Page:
I am glad that this opportunity has been given to me to discuss a matter of the gravest urgency, the present security situation in Northern Ireland with special reference to the IRA's campaign of intimidation in County Fermanagh and County Tyrone. The Government have many pressing matters on their agenda but the first of those should be the defence and protection of the citizens of the United Kingdom. There is grave urgency concerning this matter in the United Kingdom's Province of Northern Ireland. I cannot stress the urgency enough.
I shall put the backcloth fairly before the House and the Minister. I am not suggesting that the Minister is in a state of ignorance, because he comes from Northern Ireland.. I know that he has been "Englified" to a great extent, but I hope that what he gained by birth, upbringing and education in Northern Ireland still has a controlling and governing residue in his life and heart. I feel that for the record we must put the dark backcloth into perspective.
In the past 21 years, some 2,800 people have been killed in Northern Ireland and 30,000 have been maimed. If those figures were put into a United Kingdom context, 100,000 people would have been killed and 1 million maimed. Perhaps those figures go deeper to the hearts of hon. Members. That being so, we have a most grave problem.
The Minister will remember a passage in scripture in which a certain king of Israel asked, "Who killed all these?" It would be appropriate for me to tell the House of the problem, but I shall not use my own words because people may say that I put a gloss upon it. I shall use the words of the hon. Member for Foyle (Mr. Hume), the leader of the Social Democratic and Labour party in Northern Ireland. When addressing his conference on 26 November 1988, he said:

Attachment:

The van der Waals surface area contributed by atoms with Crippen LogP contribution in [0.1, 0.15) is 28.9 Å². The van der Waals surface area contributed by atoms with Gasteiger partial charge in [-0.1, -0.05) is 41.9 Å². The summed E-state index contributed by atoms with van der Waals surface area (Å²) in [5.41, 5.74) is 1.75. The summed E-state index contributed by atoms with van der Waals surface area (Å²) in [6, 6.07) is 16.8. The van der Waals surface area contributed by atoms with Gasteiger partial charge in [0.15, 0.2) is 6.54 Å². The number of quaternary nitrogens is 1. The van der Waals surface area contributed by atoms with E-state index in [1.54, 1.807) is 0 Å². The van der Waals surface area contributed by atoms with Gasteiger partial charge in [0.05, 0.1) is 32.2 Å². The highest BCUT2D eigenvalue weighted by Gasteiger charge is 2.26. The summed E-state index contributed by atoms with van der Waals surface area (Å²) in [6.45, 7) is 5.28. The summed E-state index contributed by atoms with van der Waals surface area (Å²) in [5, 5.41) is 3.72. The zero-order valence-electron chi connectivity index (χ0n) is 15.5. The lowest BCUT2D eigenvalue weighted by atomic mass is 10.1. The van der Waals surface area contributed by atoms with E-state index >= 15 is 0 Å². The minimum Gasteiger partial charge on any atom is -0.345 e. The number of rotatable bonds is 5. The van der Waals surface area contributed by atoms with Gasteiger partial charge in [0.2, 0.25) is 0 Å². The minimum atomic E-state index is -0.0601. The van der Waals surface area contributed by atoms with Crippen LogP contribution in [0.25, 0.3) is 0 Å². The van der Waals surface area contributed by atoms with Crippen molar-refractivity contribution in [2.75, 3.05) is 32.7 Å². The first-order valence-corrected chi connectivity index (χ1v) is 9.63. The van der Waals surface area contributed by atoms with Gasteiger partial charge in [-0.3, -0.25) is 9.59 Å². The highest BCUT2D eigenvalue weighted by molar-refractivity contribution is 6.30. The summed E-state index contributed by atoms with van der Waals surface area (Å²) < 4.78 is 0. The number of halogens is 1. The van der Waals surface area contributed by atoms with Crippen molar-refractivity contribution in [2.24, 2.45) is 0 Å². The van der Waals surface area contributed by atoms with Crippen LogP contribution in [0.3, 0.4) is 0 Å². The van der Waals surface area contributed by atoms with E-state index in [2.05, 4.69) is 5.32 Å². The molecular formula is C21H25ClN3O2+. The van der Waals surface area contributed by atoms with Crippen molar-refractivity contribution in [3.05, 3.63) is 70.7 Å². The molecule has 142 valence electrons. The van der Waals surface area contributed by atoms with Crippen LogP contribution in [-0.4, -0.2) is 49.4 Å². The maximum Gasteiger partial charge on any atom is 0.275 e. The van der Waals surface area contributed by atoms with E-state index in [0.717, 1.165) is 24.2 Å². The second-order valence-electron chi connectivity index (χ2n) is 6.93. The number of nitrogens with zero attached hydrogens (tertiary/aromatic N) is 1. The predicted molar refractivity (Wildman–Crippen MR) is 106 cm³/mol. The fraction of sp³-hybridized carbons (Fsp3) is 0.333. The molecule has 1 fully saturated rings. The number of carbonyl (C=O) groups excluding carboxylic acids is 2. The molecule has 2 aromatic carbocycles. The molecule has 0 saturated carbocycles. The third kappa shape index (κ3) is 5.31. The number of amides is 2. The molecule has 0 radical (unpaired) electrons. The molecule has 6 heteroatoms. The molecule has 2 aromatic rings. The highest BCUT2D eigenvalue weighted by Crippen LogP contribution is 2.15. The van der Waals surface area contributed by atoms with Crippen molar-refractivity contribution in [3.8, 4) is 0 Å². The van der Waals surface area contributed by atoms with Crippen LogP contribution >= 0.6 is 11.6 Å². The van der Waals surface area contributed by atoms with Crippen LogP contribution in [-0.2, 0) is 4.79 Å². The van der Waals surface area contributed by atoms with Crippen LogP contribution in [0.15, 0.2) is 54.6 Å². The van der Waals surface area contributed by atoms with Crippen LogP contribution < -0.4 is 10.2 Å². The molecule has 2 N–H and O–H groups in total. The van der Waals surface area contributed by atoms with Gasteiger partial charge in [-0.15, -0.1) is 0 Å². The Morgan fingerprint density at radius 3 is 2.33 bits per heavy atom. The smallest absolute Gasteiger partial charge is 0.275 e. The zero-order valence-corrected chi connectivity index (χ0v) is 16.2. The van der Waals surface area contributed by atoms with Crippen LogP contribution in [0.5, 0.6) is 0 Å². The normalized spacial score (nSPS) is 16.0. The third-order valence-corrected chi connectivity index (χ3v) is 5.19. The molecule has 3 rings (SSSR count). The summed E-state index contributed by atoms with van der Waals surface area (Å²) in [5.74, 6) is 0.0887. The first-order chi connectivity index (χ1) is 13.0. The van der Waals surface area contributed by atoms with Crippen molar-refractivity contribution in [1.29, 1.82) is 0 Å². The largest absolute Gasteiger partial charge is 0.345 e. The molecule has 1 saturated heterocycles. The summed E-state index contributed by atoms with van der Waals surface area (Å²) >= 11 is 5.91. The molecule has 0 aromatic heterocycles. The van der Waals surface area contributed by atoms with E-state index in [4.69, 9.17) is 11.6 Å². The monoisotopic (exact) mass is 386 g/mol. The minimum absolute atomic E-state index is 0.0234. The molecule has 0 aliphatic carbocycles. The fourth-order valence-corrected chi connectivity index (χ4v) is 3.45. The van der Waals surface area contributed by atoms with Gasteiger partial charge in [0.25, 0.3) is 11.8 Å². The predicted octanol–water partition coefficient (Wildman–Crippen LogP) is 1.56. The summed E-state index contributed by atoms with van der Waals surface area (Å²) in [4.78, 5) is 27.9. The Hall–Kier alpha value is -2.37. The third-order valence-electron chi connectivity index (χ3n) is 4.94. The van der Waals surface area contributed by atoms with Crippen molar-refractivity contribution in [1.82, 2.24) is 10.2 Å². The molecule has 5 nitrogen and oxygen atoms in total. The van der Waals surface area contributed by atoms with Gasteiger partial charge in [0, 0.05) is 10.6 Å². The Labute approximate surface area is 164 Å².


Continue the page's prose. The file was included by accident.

Let the record speak. Up till last Saturday 2,705 people have died in the twenty-year period of the current troubles. 31 per cent. of these were members of the security forces. 14 per cent. were members of paramilitary organisations. 55 per cent. were ordinary civilian men and women from both sections of the community, 69 per cent. of whom were from the Catholic community and 31 per cent. from the Protestant community. And who killed all those people? The statistics are devastating. 44 per cent. were killed by the Provisional IRA and 18 per cent. by their fellow travelling 'republican' paramilitaries.
That shows that the majority of killings were carried out by republican terrorist organisations. The hon. Member for Foyle went on:
27 per cent. were killed by Loyalists. 10 per cent. were killed by the British Army. 2 per cent."—
and that is an interesting figure. From the Opposition Benches, not including my Unionist colleagues, there is a cry that there is a shoot-to-kill policy in Northern Ireland. Yet only 2 per cent. were killed by the Royal Ulster Constabulary. There is a tremendous agitation from Dublin and republicans in the House that the Ulster Defence Regiment should be stood down. Yet an even more amazing figure shows that only 0.28 per cent. were killed by the UDR.
The hon. Member for Foyle said: